Carmine (/ˈkɑrmɪn/ or /ˈkɑrmaɪn/), also called a crimson lake, cochineal, natural red 4, C.I. 75470, or E120, is a pigment of a bright-red colour obtained from the aluminium salt of carminic acid; it is also a general term for a particularly deep-red colour of the same name. The pigment is produced from some scale insects such as the cochineal scale and certain Porphyrophora species (Armenian cochineal and Polish cochineal). Carmine is used in the manufacture of artificial flowers, paints, crimson ink, rouge, and other cosmetics, and is routinely added to food products such as yoghurt and certain brands of juice, the most notable ones being those of the ruby-red variety. (source: Wiki)
Ruling on the Use of Cochineal colouring: A Review of the Standards set by the Discourse of the Fatwa Committee of the National Fatwa Council for Islamic Religious Affairs Malaysia
The 100th Discourse of the Fatwa Committee of the National Fatwa Council for Islamic Religious Affairs Malaysia convened on the 4-6 July 2012 had discussed the ruling pertaining to the use of cochineal colouring: a revision of the standards set by the Discourse of the National Fatwa Committee for Islamic Religious Malaysia. The Discourse decided that:
Upon examining the evidence, contentions and opinions that were forwarded, the Discourse is of the opinion that cochineal is a type of insect (female bug), that is harmless and any colouring substance produced from it can be used by human beings. Legally, our Food Regulations 1985 states that carmine colouring from cochineal is permitted, based on ‘Good Manufacturing Practice (GMP).
The Discourse emphasised that the majority of Muslim jurists had unanimously agreed that bloodless dead insects are considered pure, and it follows that cochineal colourings are extracted from dead and bloodless cochineal insects. Based on that, the Discourse agrees to decide that any use of cochineal colouring in food, drinks and goods is permissible and the amount allowed for usage must be in accordance with the guidelines provided by the Ministry of Health Malaysia, as long as it does not bring any harm.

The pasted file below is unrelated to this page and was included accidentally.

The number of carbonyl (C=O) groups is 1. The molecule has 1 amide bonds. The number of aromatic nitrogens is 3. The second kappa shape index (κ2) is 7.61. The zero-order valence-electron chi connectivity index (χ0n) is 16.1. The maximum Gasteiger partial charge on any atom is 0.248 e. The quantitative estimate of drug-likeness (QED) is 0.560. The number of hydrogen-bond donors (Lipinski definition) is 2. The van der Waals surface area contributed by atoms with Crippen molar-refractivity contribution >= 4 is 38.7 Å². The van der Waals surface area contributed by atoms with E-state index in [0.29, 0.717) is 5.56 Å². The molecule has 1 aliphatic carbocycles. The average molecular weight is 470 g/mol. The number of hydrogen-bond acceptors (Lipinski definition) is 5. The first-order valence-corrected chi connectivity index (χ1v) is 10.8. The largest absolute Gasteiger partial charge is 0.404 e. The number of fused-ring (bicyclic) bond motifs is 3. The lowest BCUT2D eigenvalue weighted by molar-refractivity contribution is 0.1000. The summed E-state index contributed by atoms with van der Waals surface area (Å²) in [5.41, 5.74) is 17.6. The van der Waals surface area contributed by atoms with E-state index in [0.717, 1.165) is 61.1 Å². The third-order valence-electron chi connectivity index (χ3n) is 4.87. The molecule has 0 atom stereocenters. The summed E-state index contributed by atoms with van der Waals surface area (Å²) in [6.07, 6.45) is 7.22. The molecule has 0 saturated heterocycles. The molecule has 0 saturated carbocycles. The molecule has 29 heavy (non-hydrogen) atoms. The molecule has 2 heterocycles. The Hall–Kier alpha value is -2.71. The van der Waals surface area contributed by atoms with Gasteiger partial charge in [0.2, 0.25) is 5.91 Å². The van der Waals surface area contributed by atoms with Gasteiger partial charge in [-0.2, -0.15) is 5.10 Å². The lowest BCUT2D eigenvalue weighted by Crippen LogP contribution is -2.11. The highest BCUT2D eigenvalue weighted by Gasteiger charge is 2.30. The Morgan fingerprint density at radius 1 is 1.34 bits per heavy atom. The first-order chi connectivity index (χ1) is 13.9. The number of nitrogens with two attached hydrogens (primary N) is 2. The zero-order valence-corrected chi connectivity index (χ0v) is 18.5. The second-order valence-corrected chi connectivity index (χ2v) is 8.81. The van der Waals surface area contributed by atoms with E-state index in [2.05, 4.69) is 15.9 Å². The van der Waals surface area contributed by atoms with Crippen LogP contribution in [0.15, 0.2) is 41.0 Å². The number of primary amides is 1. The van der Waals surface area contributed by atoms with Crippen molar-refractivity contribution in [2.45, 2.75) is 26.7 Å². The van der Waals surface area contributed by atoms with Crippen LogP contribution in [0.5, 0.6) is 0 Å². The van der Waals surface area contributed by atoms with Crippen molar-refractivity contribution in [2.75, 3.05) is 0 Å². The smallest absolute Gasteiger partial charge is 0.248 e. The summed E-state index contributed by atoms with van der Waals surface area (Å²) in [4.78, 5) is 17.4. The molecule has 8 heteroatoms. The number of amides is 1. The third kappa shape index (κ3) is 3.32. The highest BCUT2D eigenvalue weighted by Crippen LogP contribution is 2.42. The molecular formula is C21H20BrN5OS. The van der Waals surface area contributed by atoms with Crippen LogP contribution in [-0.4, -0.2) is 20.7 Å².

From the original Jakim posting:
• Cochineal dye is extracted from a kind of small insects. This insect is boiled ( to produce a red colour brown ) or baked in a hot oven ( producing gray ) or on a hot skillet ( producing black ) and then dried. Five ( 5 ) pounds of cochineal insects can produce one ( 1 ) kilogram of carmine dye.
• Cochineal comes from Central America and Mexico. Its use in food after pasteurization
• The use of cochineal found to kill the microbes that are toxic and it is not harmful to humans and also no side effects.
• According to the opinion of Imam Malik and Abu Hanifah in marginal I’anah al – Talibin, constituent 1 , pages 89-90, the use of these insects is allowed as it is a type of animal that blood does not flow.
• Use these insects as a source of colour is not harmful to humans and it has no substance that can cause harm. Based on the original method in Islamic law where ” the origin of all things is a “harus” , then it can be used as long as no harm and controlled.
Author’s Conclusion :
There is no limit or percentage for carmine in Halal preparation perspective. It is now subjected to each food safety law of the country where it has been produced, meaning the % allowable is in accordance to the respective food safety standard or codex. The announcement by Malaysia through fatwa is considered legal in Malaysia and for the rest of the world, it can be a khilaf. UAE (link below) is another country annonced in a similar way.